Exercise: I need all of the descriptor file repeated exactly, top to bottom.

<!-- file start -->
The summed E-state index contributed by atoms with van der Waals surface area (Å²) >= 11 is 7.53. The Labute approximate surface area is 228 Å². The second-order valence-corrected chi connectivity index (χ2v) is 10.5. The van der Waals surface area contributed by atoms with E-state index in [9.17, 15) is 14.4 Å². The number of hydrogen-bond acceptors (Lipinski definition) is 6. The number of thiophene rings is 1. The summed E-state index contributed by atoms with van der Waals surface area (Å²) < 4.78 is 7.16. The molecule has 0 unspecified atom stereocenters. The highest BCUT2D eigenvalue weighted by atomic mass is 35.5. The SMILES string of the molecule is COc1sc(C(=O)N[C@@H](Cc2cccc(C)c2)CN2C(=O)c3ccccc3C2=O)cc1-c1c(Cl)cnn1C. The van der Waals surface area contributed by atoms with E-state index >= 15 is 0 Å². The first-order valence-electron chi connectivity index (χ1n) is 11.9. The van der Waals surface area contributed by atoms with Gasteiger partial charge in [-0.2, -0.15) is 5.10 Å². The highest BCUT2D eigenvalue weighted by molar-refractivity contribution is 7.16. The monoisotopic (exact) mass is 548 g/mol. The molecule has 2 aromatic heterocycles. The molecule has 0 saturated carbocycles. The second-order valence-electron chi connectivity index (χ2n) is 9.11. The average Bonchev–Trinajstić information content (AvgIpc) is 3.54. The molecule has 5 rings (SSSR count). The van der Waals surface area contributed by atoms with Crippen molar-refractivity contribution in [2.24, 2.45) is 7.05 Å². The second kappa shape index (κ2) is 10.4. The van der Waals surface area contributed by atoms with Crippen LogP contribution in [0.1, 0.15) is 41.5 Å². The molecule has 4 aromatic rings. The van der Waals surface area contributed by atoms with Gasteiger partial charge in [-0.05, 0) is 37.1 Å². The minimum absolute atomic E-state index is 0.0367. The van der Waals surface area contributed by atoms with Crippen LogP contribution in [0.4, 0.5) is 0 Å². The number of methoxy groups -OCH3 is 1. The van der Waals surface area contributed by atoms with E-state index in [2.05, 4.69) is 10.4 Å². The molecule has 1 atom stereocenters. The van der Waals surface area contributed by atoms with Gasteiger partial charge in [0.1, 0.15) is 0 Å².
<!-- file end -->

The summed E-state index contributed by atoms with van der Waals surface area (Å²) >= 11 is 7.53. The Labute approximate surface area is 228 Å². The second-order valence-corrected chi connectivity index (χ2v) is 10.5. The van der Waals surface area contributed by atoms with E-state index in [9.17, 15) is 14.4 Å². The number of hydrogen-bond acceptors (Lipinski definition) is 6. The number of thiophene rings is 1. The summed E-state index contributed by atoms with van der Waals surface area (Å²) < 4.78 is 7.16. The molecule has 0 unspecified atom stereocenters. The highest BCUT2D eigenvalue weighted by atomic mass is 35.5. The SMILES string of the molecule is COc1sc(C(=O)N[C@@H](Cc2cccc(C)c2)CN2C(=O)c3ccccc3C2=O)cc1-c1c(Cl)cnn1C. The van der Waals surface area contributed by atoms with E-state index >= 15 is 0 Å². The first-order valence-electron chi connectivity index (χ1n) is 11.9. The van der Waals surface area contributed by atoms with Gasteiger partial charge in [-0.2, -0.15) is 5.10 Å². The highest BCUT2D eigenvalue weighted by molar-refractivity contribution is 7.16. The monoisotopic (exact) mass is 548 g/mol. The molecule has 2 aromatic heterocycles. The molecule has 0 saturated carbocycles. The second-order valence-electron chi connectivity index (χ2n) is 9.11. The average Bonchev–Trinajstić information content (AvgIpc) is 3.54. The molecule has 5 rings (SSSR count). The van der Waals surface area contributed by atoms with Crippen molar-refractivity contribution in [2.24, 2.45) is 7.05 Å². The second kappa shape index (κ2) is 10.4. The van der Waals surface area contributed by atoms with Crippen LogP contribution in [0.1, 0.15) is 41.5 Å². The molecule has 4 aromatic rings. The van der Waals surface area contributed by atoms with Gasteiger partial charge in [-0.05, 0) is 37.1 Å². The minimum absolute atomic E-state index is 0.0367. The van der Waals surface area contributed by atoms with Crippen LogP contribution in [0.4, 0.5) is 0 Å². The number of methoxy groups -OCH3 is 1. The van der Waals surface area contributed by atoms with E-state index in [2.05, 4.69) is 10.4 Å². The molecule has 1 atom stereocenters. The van der Waals surface area contributed by atoms with Gasteiger partial charge in [0.1, 0.15) is 0 Å².